• Listen to your shoulder and follow its lead.  If your shoulder exercises are telling you that a specific exercise makes your symptoms worse, discontinue or adjust the plan.   This may sound too simple but trust your instincts and your insight.  I always tell my athletes and myself: “Work with your body not against your body!”
  • Work hard to increase the pain-free range of motion of your shoulder joint and shoulder girdle.

The Don’ts of Shoulder Therapy:

  • Sleep on the injured shoulder.
  • Perform shoulder exercises with the thumb pointed downward, which have a tendency to create an impingement syndrome of the rotator cuff.
  • Perform high-intensity shoulder exercises above the shoulders unless it’s a functional position for the sports.  Comfortable stretching up there is great but aggressive strengthening up there is usually too risky.

Asking the Right Questions

Before you start exercising your shoulder, you’ll want to do like a professional athlete with shoulder pain. To ensure he can safely return to his sport, a pro athlete should ask his sports medicine specialist the following questions:

  1. Is my rotator cuff damaged and if torn, is it a partial thickness tear or a full thickness tear?
  2. With my shoulder therapy, what specific shoulder exercises or motions should I avoid?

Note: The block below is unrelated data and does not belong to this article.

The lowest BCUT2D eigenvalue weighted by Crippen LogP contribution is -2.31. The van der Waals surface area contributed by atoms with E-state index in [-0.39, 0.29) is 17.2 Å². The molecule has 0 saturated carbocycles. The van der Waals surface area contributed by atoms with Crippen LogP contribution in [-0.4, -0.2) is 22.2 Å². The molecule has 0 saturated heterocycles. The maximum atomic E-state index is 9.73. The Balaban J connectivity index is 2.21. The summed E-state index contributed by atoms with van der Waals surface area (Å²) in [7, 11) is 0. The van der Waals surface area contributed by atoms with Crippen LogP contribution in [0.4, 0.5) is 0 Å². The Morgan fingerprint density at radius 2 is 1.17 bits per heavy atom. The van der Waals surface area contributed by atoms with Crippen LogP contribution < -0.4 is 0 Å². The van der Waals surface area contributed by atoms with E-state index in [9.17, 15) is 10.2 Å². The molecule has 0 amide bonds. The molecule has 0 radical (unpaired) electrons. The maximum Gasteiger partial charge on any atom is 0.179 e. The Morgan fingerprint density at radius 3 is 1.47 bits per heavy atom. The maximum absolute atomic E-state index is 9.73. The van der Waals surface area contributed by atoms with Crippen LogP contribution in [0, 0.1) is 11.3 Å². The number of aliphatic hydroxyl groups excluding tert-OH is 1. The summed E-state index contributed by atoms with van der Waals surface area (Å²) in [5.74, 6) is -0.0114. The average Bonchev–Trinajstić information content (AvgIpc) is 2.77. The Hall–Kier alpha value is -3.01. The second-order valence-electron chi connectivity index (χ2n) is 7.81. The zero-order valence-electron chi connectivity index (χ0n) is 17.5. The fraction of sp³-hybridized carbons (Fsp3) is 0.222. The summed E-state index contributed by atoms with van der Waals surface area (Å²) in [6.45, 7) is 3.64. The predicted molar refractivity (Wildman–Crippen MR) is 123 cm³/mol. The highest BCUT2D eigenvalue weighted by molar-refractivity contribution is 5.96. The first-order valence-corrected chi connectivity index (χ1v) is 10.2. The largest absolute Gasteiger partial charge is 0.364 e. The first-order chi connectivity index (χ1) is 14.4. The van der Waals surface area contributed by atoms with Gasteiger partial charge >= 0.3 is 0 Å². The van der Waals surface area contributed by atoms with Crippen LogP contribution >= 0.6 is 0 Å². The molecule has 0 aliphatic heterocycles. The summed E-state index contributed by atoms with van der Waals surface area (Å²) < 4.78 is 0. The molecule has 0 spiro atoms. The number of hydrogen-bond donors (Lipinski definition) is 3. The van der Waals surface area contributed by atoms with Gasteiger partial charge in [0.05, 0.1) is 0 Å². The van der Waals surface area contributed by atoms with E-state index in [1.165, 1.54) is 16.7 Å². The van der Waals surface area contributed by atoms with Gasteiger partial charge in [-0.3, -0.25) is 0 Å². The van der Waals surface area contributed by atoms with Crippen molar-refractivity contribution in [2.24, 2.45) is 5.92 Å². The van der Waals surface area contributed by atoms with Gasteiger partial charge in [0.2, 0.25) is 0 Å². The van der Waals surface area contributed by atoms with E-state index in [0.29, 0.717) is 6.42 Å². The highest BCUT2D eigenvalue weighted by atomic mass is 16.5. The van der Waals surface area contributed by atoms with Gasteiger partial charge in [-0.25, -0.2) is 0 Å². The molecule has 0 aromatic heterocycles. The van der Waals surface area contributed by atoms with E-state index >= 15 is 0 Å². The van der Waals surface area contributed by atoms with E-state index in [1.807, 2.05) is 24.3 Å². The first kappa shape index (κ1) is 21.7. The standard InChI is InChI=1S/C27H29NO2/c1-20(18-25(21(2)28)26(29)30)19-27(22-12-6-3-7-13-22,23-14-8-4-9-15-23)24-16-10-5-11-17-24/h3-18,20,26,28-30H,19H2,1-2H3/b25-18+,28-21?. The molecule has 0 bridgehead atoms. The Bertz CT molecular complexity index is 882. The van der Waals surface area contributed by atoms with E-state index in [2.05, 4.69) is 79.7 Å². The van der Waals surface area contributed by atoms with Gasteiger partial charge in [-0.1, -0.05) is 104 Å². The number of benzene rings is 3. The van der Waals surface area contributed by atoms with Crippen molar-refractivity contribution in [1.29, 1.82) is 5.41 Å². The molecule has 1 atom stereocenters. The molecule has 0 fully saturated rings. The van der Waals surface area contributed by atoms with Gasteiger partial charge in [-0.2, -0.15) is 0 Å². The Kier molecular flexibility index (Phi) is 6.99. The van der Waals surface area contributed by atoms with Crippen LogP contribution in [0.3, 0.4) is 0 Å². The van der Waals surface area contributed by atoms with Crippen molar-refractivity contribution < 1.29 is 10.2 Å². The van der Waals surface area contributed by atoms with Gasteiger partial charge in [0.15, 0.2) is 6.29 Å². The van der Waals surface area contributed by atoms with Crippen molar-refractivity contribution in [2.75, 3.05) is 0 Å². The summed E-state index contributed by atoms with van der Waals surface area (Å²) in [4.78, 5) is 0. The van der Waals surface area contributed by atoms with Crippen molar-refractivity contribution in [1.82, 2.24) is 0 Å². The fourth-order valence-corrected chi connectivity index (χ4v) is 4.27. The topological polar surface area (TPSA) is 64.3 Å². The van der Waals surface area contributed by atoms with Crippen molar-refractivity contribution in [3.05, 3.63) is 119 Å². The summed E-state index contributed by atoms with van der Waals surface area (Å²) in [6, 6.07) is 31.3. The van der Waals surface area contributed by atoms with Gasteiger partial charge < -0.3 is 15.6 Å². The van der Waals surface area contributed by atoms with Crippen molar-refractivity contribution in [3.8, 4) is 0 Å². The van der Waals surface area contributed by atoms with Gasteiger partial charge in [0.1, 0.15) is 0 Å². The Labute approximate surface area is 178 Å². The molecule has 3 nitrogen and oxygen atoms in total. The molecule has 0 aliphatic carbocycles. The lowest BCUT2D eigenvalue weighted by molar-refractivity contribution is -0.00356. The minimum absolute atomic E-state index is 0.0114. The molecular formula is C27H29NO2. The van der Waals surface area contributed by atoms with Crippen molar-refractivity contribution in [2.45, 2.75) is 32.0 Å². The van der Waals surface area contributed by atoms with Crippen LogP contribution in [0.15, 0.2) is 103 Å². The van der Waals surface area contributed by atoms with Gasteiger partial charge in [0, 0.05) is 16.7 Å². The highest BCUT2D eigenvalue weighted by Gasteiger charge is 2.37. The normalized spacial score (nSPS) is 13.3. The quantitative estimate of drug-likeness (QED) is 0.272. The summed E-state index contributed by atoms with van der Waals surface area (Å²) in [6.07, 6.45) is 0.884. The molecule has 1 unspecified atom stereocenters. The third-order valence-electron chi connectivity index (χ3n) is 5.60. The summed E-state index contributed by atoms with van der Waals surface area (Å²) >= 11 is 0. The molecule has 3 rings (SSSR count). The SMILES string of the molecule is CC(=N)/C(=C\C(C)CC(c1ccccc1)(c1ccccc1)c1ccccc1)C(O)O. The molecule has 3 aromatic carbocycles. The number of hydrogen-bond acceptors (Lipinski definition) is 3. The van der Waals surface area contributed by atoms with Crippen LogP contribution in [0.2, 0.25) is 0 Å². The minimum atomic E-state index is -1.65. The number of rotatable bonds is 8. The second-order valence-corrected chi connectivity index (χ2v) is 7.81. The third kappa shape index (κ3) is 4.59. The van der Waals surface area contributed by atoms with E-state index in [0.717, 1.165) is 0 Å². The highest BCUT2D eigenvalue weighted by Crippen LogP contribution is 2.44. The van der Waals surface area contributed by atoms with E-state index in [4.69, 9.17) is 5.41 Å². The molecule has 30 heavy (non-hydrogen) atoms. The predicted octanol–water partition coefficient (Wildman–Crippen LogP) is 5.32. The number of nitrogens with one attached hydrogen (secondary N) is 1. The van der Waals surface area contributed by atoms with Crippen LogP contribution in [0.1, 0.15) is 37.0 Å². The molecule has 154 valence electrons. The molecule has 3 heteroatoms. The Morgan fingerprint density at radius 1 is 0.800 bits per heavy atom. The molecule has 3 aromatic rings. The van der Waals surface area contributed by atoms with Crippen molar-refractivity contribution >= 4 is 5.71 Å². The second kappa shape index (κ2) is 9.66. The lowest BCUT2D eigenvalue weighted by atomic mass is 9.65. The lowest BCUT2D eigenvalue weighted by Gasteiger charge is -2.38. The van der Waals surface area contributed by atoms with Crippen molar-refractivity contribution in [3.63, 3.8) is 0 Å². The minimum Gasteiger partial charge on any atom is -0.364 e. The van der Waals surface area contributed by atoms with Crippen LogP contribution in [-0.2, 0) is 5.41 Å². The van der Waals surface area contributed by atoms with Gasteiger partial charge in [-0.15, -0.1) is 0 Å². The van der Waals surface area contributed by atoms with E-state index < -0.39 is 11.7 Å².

3. What can I expect with this injury for the next 2, 4 and 6 weeks?
  4. When you test my external rotation (ER) strength for both shoulders, what would you grade the percentage strength would you grade my external rotators on my injured side?
  5. Do you think I presently have or am I at risk of having an impingement syndrome?

Sports Medicine Tips To Get The Results You Want

  • Know Your Priorities – Ask yourself: “What do I really need from this shoulder?”  If it’s “less stiffness”, focus on stretching.  If it’s “better function”, focus on getting it stronger.  If your body tells you “less aching and pain”, prioritize the pain-free motion and icing.
  • Get Stable – Your shoulder is not a stable joint so avoid any position that risks injuring the shoulder and making the shoulder more unstable.
  • Ice is Your Friend – With the many ligament, bursas, muscles and stuff around the shoulder joint and shoulder girdle, ice is a very high priority.  Ice hurts but it’s exactly what you need for almost every shoulder injury.  The Pro’s will tell you that ice is their best teammate.  Stop complaining and do what you know you need….ICE and lots of it.
  • Put Your Hands on the Ground – Add a new wrinkle to your shoulder treatment that will open a new door to your stretches, your stability exercises and your strengthening.  Put your hands on the ground and use your body weight to engage the muscles that surround the shoulder girdle.  It’s very safe for most shoulder injuries and it’s a fun change.  I know it’s kind of yoga-ish but that’s okay with me.
  • Lengthen the Front & Shorten the Back – For almost every shoulder therapy program, improving the resting position of the shoulder girdle is needed.  With today’s busy lifestyle that includes a large part of our day sitting in front of a computer, rounded shoulders is often a result. Lengthening the front of the shoulders (stretching the chest and internal rotators of the shoulders) while shortening the back of the shoulders (strengthening the upper and middle back and external rotators of the shoulders) should be addressed.